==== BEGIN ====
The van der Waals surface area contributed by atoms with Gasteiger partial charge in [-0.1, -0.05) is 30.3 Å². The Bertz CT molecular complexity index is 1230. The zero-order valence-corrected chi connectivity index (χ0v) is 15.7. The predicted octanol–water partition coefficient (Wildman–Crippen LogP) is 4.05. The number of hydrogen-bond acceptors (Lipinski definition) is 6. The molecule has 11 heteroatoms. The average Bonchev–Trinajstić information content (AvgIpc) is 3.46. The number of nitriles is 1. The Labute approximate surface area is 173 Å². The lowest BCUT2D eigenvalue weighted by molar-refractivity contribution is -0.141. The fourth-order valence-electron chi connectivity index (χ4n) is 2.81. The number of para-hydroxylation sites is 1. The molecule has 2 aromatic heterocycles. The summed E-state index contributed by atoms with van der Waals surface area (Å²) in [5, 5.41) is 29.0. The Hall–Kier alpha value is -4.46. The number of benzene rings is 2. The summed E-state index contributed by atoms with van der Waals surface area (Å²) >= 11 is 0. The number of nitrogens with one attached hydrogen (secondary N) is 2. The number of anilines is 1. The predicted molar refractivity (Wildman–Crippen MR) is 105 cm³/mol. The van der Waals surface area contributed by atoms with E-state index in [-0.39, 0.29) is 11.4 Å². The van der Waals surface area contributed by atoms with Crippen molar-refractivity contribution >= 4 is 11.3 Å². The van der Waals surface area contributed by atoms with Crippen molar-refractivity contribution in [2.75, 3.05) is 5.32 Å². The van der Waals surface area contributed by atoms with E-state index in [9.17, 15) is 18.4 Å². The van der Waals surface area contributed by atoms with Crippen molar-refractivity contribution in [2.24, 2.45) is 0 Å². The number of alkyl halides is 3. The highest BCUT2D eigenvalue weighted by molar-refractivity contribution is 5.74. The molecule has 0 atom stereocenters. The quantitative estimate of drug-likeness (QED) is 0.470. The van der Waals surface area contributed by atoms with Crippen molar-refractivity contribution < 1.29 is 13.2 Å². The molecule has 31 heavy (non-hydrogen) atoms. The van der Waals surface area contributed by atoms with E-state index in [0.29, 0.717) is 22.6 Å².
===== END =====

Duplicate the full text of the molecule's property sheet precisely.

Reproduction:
The van der Waals surface area contributed by atoms with Gasteiger partial charge in [-0.1, -0.05) is 30.3 Å². The Bertz CT molecular complexity index is 1230. The zero-order valence-corrected chi connectivity index (χ0v) is 15.7. The predicted octanol–water partition coefficient (Wildman–Crippen LogP) is 4.05. The number of hydrogen-bond acceptors (Lipinski definition) is 6. The molecule has 11 heteroatoms. The average Bonchev–Trinajstić information content (AvgIpc) is 3.46. The number of nitriles is 1. The Labute approximate surface area is 173 Å². The lowest BCUT2D eigenvalue weighted by molar-refractivity contribution is -0.141. The fourth-order valence-electron chi connectivity index (χ4n) is 2.81. The number of para-hydroxylation sites is 1. The molecule has 2 aromatic heterocycles. The summed E-state index contributed by atoms with van der Waals surface area (Å²) in [5, 5.41) is 29.0. The Hall–Kier alpha value is -4.46. The number of benzene rings is 2. The summed E-state index contributed by atoms with van der Waals surface area (Å²) >= 11 is 0. The number of nitrogens with one attached hydrogen (secondary N) is 2. The number of anilines is 1. The predicted molar refractivity (Wildman–Crippen MR) is 105 cm³/mol. The van der Waals surface area contributed by atoms with E-state index in [-0.39, 0.29) is 11.4 Å². The van der Waals surface area contributed by atoms with Crippen molar-refractivity contribution >= 4 is 11.3 Å². The van der Waals surface area contributed by atoms with Crippen molar-refractivity contribution in [2.75, 3.05) is 5.32 Å². The van der Waals surface area contributed by atoms with E-state index in [9.17, 15) is 18.4 Å². The van der Waals surface area contributed by atoms with Crippen molar-refractivity contribution in [2.24, 2.45) is 0 Å². The number of alkyl halides is 3. The highest BCUT2D eigenvalue weighted by molar-refractivity contribution is 5.74. The molecule has 0 atom stereocenters. The quantitative estimate of drug-likeness (QED) is 0.470. The van der Waals surface area contributed by atoms with Crippen molar-refractivity contribution < 1.29 is 13.2 Å². The molecule has 31 heavy (non-hydrogen) atoms. The van der Waals surface area contributed by atoms with E-state index in [0.29, 0.717) is 22.6 Å².